"There is no doubt we are out of the recession," Finance Minister Benjamin Netanyahu said in November, 2003, and received a torrent of criticism and abuse. It is a little more difficult to argue with him today. The data suggests we have emerged from the pit of recession, but it is still unclear whether we are completely out of it, into quick and stable growth, or whether this is a passing phase.

In any case, in addition to the data on the rise in taxes collected during the first quarter of 2004, there are other signs that we are out of the recession. In January, there was an increase in industrial production and revenues in the service and trade sectors. In February, there were signs of recovery in the fields of construction, and an increase in the number of tourists. During the first months of the year, purchases by homesteads using credit cards increased by 12 percent, compared to the same period a year before.

The increase in the tax collection (12.4 percent in the first quarter this year compared to the same period in 2003) suggests an acceleration of economic activity and a rise in private consumption. The rise in state revenue is increasing in spite the lowering of taxes.

In January, income tax was lowered, in February, customs and sales tax was lowered, and in March, VAT was lowered to 17 percent. For the first time in three years, VAT returns in March increased by 20 percent, suggesting a growth in exports and investments.

Senior treasury sources say they do not expect any problems in meeting this year's deficit goal of 4 percent of the gross domestic product (GDP). It may even be possible to continue lowering income tax to the benefit of lower and middle classes - as promised by Netanyahu.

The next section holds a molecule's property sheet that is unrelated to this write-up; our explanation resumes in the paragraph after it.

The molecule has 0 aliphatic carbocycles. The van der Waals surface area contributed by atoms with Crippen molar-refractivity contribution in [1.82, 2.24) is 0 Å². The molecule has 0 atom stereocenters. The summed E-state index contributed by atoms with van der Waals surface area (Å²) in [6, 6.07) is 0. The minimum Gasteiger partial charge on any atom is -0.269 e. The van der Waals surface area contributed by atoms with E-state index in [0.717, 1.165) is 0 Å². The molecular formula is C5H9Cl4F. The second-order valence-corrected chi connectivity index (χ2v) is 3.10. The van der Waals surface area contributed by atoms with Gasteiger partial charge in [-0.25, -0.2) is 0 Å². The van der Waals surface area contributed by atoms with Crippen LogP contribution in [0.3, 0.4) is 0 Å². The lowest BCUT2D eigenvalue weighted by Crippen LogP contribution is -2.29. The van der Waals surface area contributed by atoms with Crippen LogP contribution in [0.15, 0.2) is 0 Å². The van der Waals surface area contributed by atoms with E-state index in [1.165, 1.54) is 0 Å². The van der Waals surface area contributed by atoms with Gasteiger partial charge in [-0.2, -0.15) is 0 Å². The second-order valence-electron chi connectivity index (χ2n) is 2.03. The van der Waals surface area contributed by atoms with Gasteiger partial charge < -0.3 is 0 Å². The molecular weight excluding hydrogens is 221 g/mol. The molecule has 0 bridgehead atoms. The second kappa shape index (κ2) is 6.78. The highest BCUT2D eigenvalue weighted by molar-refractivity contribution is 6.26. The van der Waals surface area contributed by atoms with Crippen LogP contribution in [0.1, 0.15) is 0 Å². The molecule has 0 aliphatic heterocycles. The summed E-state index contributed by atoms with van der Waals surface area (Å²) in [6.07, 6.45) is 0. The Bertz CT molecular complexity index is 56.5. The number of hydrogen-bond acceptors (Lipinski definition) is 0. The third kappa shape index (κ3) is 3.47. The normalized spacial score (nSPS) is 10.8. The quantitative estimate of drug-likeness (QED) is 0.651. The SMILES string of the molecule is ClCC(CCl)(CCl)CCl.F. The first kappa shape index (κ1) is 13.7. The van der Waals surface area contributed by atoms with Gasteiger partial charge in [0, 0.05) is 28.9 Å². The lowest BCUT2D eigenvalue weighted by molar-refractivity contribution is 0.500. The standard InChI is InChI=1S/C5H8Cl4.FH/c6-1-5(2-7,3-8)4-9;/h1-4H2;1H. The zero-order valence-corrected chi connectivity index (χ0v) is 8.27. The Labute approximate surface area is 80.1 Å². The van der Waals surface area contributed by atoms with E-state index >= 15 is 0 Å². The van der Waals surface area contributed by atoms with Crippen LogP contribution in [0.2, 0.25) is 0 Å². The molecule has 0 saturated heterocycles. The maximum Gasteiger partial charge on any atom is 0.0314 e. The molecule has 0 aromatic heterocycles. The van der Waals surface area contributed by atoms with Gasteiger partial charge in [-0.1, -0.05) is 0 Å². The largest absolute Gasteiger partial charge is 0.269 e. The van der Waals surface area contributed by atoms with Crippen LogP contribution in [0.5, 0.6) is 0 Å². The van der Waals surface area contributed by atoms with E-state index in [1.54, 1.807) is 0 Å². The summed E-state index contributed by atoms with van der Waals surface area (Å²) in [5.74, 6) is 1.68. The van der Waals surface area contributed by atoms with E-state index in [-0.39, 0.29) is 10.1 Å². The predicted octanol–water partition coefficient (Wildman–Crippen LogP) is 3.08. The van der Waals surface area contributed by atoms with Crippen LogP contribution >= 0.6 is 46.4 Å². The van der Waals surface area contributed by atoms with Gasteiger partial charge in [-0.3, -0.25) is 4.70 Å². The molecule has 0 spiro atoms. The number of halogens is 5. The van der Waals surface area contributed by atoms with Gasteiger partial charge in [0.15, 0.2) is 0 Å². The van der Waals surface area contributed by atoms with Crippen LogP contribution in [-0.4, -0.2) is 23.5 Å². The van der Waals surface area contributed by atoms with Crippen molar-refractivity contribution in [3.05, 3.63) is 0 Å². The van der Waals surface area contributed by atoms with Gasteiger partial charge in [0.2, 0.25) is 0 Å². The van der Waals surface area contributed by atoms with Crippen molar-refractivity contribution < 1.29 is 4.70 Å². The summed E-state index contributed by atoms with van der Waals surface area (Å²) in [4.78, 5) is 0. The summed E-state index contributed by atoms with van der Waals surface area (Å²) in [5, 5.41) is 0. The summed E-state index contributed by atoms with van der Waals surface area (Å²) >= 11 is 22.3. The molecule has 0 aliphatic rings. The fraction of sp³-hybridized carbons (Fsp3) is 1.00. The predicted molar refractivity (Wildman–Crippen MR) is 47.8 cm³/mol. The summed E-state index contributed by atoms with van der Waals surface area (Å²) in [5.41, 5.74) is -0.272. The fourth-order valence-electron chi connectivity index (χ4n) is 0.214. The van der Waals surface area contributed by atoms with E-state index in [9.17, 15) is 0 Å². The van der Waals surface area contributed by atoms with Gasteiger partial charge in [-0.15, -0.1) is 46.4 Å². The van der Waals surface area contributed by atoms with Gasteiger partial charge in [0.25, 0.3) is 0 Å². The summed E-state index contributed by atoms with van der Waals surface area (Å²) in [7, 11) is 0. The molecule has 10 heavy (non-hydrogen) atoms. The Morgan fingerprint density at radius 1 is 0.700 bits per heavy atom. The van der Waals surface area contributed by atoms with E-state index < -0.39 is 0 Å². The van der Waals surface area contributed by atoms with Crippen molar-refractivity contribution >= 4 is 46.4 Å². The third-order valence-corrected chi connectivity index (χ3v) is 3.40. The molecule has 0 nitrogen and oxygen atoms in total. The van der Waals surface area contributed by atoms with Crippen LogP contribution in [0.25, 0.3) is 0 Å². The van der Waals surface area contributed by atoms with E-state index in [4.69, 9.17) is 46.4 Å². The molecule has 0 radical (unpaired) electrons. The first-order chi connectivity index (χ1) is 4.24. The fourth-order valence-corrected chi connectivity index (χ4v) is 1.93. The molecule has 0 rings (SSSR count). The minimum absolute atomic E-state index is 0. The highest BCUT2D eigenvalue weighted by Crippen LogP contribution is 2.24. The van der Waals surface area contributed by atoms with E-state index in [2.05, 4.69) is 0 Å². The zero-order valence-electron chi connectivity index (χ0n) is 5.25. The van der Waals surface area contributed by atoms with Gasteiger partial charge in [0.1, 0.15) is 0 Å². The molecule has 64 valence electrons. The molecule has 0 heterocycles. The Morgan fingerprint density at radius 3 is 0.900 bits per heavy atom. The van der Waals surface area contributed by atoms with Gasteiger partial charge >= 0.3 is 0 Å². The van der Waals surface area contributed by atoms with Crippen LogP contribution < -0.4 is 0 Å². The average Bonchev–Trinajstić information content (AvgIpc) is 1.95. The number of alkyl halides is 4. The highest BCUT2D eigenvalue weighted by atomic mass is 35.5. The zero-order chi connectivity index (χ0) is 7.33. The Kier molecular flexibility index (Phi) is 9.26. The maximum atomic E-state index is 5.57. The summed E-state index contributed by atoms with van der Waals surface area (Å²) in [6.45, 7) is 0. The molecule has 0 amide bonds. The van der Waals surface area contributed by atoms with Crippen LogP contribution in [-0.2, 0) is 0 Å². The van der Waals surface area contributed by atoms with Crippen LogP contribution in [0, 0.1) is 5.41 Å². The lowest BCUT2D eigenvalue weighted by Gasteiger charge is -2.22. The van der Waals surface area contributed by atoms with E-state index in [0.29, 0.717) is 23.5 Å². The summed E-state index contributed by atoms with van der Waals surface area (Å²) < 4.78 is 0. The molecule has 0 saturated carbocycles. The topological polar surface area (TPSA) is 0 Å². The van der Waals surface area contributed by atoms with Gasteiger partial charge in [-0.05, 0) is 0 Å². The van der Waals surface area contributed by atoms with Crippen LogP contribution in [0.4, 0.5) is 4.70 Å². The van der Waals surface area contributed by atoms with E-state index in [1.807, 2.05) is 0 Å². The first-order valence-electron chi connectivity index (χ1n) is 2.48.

However, the good news must be taken with a pinch of salt, because the data is compared to the first quarter of 2003, a particularly bad period. It is also important to remember that the economy lost 13 percent of its GDP (NIS 65 billion) over the past three years, so the slightest change for the better is well felt.

In order to check whether the recession has come to a full end, it is important to examine whether growth will reach its potential of 4-5 percent, and whether this will continue year after year. It is also important to examine whether unemployment drops to levels of 1996 - 6.6 percent - compared with the current 10.9 percent.

Unemployment is a difficult indicator. Not only is it not declining, it is rising. On average in 2003 it stood at 10.7 percent and rose to 10.9 percent in early 2004 - a total of 287,000 unemployed. It is clear there will not be a quick decline in unemployment, even when growth is renewed, because factories will not hire new workers but maximize their production with the current work force.

The reason for the rising unemployment is that growth is simply not sufficiently sharp.

It is important to examine the reasons for the current growth in order to appreciate whether it is long-term.

First, the liberal economic policy of Netanyahu, which wants to limit the public sector, lower taxes, cut grants, and fight the large monopolies, is a correct one.

Second, the international economy has improved, and the turn in the high-tech sector began over a year ago and spread over other economic areas. Israel, an economy dependent on exports, is benefiting from this improvement.

Third, the reduction in the number of terror attacks inside the Green Line has decreased the sense of uncertainty, a lethal blow to any economic activity. Terrorist actions diminish the wish to invest, shop or travel.

If Netanyahu continues his policies, even at a higher rate - such as lowering taxes, cancelling port monopolies and challenging the bank cartels - and the global economy continues on its upturn, and the disengagement plan results in a further drop in terrorism, growth will become stronger and more stable.